Fusion culture guitarist/singer Dave Herrero, carries the message of legacy of Blues around the world

"Life in the Blues to me means and ability to artistically express myself creatively and share love and positive energy with other people and get it and return as well."

Dave Herrero: La Corazon De Blues

The son of Dominican and Jewish Egyptian immigrants, Dave Herrero grew up in the Tampa Bay area obsessed with music and American Blues and Rock & Roll of the 1950's and 60's. Sneaking out of military school to play in local blues clubs at age 15 is how he cut his teeth, which prompted his move to Austin, TX, to learn from the best. The multi-instrumentalist serves as a singer, songwriter and producer on his new album, "Corazón".

Dave Herrero has always had an affinity for the finer things in life, like fine French wines and Cadillacs of the 40's. This carries over into his craft, and when he creates, he strives to create something beautiful and unique. "Corazón" crosses through genres of rock, psychedelia and singer songwriter music, but definitely owns the space it occupies. From the subtle ambience in songs like "Angeline", to the distorted growl of his guitar on "Old Sun", one can tell Herrero definitely is a force to be reckoned with.

He’s teamed up with guitarist and songwriting virtuoso Felix Reyes for years, releasing 2009’s Austin to Chicago to critical acclaim (it was nominated for Illinois Debut Blues Album of the Year). That album delivered a collection of original material and rare covers powerfully crafted to embody both Texas and Chicago blues styles through the perspectives of accomplished musicians from two different generations. The album created something current, but with a meticulous 1950s blues sound.

Dave is a seasoned professional who has been blessed to play some very exclusive shows at such a young age. Among them are around Blues festivals in Europe, supporting Archie Bell and the Drells in Europe, Chicago Blues Festival with Jimmy Burns, Kenny Smith and Dave Specter.

Interview by Michael Limnios

When was the first time you felt the need to play the blues?

The first time I got struck by lightning which was the blues I was 15 years old in the military Academy and I snuck out to go to a blues jam with a friend of mine named Steve Burdi. He was playing with a guy named James Peterson, or it may have been Sarasota Slim.  I saw the way that he moved the crowd with his tone and style and there was a black gentleman sitting next to me by himself drinking a beer who was really moved by the performance and I said wow this is truly amazing. Then about a year later in Jacksonville, Florida, I saw Johnny Copeland and Buddy Guy and when I saw Buddy played a song called "Feels Like Rain" and a big thunderstorm came over the crowd right when he started singing that song started raining on everybody and it was truly a magical moments and at that moment I decided this is exactly what I want to do.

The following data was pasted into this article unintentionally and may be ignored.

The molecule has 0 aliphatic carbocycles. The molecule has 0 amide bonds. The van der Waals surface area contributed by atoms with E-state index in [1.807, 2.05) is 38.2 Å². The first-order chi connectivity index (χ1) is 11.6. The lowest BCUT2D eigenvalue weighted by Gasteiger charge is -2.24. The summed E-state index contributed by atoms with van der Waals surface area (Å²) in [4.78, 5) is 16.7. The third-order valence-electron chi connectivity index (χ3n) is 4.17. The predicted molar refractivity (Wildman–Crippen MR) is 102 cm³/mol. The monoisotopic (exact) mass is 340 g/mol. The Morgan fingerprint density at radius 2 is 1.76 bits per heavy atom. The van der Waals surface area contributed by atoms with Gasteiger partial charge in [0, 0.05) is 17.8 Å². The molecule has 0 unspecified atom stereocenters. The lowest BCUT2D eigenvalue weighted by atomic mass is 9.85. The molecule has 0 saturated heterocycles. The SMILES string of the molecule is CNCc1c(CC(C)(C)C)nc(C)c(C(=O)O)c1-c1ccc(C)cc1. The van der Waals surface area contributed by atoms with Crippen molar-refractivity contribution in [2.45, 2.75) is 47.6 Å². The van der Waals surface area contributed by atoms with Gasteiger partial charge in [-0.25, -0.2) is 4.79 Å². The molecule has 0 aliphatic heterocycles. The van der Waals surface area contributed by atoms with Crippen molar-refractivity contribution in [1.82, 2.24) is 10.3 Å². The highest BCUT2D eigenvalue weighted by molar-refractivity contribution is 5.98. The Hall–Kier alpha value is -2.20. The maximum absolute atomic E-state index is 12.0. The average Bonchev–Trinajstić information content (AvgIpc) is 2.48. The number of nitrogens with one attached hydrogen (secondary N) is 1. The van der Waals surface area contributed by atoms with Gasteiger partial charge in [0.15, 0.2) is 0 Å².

How has music changed your life?

Music is my life and always has been my life ever since I was three years old at a wedding standing in front of the band pretending to conduct it I've always known very very young age that this is what I wanted to do. Because of the music I've been able to travel the world and have amazing experiences with truly special people all over the world.

How do you describe Dave Herrero sound and progress, what characterize your music philosophy?

Spreading love through music. My sound is honest and hopefully I can continue to make good music with people I love. Our sound is Roots Blues and Rock n' Roll. Americana I suppose.

What do you learn about yourself from the Blues and what does the Blues mean to you?

Life in the Blues to me means and ability to artistically express myself creatively and share love and positive energy with other people and get it and return as well.

Which is the most interesting period in your life? Which was the best and worst moment of your career?

Right now!! The best moment of my career is when buddy got himself loaned me his guitar to play with Jimmy Burns because his guitar player couldn't make it but he agreed to let me use his guitar and then suddenly the band was very complementary of my plan. It was on Jimmy’s 69th birthday.